U.S. Trade Representative Robert Lighthizer and Treasury Secretary Steven Mnuchin are set to resume trade talks today with Chinese Vice Premier Liu He as global equities rally in response to positive statements surrounding the discussions. The Shanghai Composite closed up 1.2%, Europe is ahead 1% at midday and the DJIA is pointing to triple-digit gains. American and Chinese officials are said to have negotiated 90% of the deal, but are still haggling over how to implement and enforce such an agreement.
The White House is looking for ways to limit the economic damage that will result if President Trump closes the U.S.-Mexico border, according to Larry Kudlow, Director of the National Economic Council. “Particularly if you can keep those freight lanes, truck lanes, open, that’s probably the nub of it,” he said. “There are ways you can do that which would ameliorate the breakdown in supply chains.” U.S. trade with Mexico exceeds $1.7B daily, and nearly half a million people legally cross the southern border every day as workers, students, shoppers, and tourists.
Crude futures are on track for a fourth consecutive positive trading session, adding 0.3% to trade at $62.70 per barrel and pushing gains for this year to 38%. Brent crude is just under $70 per barrel, with output falling for a fourth month amid continued OPEC production cuts and sanctions on Iran and Venezuela. The U.S. Energy Information Administration will release a report on crude inventories at 10:30 a.m. ET.
Leading investors and scientists are criticizing the IEA for climate change forecasts they consider “too friendly” to fossil fuels. In a letter to the world’s top energy body – whose benchmark annual outlook is considered the definitive assessment of the energy sector – businesses including Hermes Investment Management and Allianz Group (OTCPK:ALIZF) asked the agency to develop a new forecasting model with lower emissions. IEA responded to the criticism, saying its models simply mirror the decisions made by policymakers.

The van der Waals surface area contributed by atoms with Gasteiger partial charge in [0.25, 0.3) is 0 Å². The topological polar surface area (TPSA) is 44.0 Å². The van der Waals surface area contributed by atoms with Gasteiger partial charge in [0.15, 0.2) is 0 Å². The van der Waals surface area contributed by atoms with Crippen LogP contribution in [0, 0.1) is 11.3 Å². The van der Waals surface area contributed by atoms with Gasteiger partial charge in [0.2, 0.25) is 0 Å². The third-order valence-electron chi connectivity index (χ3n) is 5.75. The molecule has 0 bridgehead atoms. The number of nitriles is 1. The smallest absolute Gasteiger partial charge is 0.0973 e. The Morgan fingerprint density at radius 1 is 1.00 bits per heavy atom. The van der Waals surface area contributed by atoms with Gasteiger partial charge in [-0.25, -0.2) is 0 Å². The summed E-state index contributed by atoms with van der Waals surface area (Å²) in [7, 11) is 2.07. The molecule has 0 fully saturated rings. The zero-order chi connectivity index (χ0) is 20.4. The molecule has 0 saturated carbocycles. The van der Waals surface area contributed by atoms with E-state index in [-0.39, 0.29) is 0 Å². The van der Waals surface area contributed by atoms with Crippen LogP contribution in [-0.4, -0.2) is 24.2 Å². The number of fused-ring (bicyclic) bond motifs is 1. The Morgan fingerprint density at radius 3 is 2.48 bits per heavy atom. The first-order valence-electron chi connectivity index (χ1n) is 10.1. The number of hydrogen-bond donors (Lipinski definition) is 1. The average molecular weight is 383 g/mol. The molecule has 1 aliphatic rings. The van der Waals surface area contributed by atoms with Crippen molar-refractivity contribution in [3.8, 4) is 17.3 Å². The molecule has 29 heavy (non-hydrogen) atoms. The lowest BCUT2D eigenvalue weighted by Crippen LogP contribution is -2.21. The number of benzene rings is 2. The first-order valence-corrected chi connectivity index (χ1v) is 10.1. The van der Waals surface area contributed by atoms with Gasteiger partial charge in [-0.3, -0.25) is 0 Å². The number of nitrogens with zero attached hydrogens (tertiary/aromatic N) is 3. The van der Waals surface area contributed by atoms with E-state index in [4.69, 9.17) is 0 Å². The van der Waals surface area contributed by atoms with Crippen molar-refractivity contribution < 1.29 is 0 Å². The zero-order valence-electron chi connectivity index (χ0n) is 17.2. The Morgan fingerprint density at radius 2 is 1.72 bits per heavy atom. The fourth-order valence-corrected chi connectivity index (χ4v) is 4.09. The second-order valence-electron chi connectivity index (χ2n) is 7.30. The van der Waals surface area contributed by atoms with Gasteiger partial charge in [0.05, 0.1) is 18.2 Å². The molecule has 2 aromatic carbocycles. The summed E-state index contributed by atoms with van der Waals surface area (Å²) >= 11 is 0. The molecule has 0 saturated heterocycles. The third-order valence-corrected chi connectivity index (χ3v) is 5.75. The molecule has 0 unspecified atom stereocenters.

Theresa May emerged from a seven-hour cabinet meeting on Tuesday announcing she wants to reach across the aisle and talk with Labour leader Jeremy Corbyn about a softer Brexit deal. That could include British membership in a customs union with the EU, but also rip her Conservative Party apart as half her lawmakers want a decisive split with the bloc. “Let us be patient,” declared European Council President Donald Tusk in response to May’s change of course, while EU Brexit negotiator Michel Barnier said, “as things stand now, the no-deal option looks likely.” Sterling +0.5% to $1.3196.
Pilots at the controls of the 737 MAX that crashed in March in Ethiopia initially followed emergency procedures laid out by Boeing (NYSE:BA) but still failed to recover control of the jet, according to a WSJ report that quoted people briefed on the probe’s preliminary findings. After turning off the MCAS flight-control system that was automatically pushing down the plane’s nose, pilots then cranked a manual wheel in an attempt to stabilize the plane, but the crew couldn’t get the aircraft to climb and ended up turning it back on before the final plunge that killed all 157 people on board.
Pharmaceutical companies are continuing to defy political pressure from both Democrats and Republicans by raising the prices of almost 3,000 drugs in the U.S. in the first three months of this year. Generic versions of the antidepressant Prozac and the painkiller Vicodin were among the medicines with triple-digit percentage increases. Drug costs continue to increase at four times the rate of inflation, causing concern for employers, health insurers and consumers, said RX Savings Solutions CEO Michael Rea.
Facebook (NASDAQ:FB) is much better than it was in 2016 at tackling election interference but cannot guarantee the website will not be used to undermine European Parliament elections in May, according to CEO Mark Zuckerberg. “We’ve certainly made a lot of progress… but this is an ongoing arms race.” Facebook has already toughened its rules on political advertising in Europe and ramped up efforts to fight misinformation by partnering with German news agency DPA to boost fact checking.
The U.S. Department of Justice has sent the Academy of Motion Picture Arts and Sciences a letter expressing concern about potential changes to requirements for the awards. Limiting the eligibility of Netflix (NASDAQ:NFLX) and other streamers could spark antitrust concerns, Variety reports. Director Steven Spielberg is said to be pushing for Oscar changes, perhaps by creating a requirement that movies play exclusively in theaters for four weeks in order to be eligible.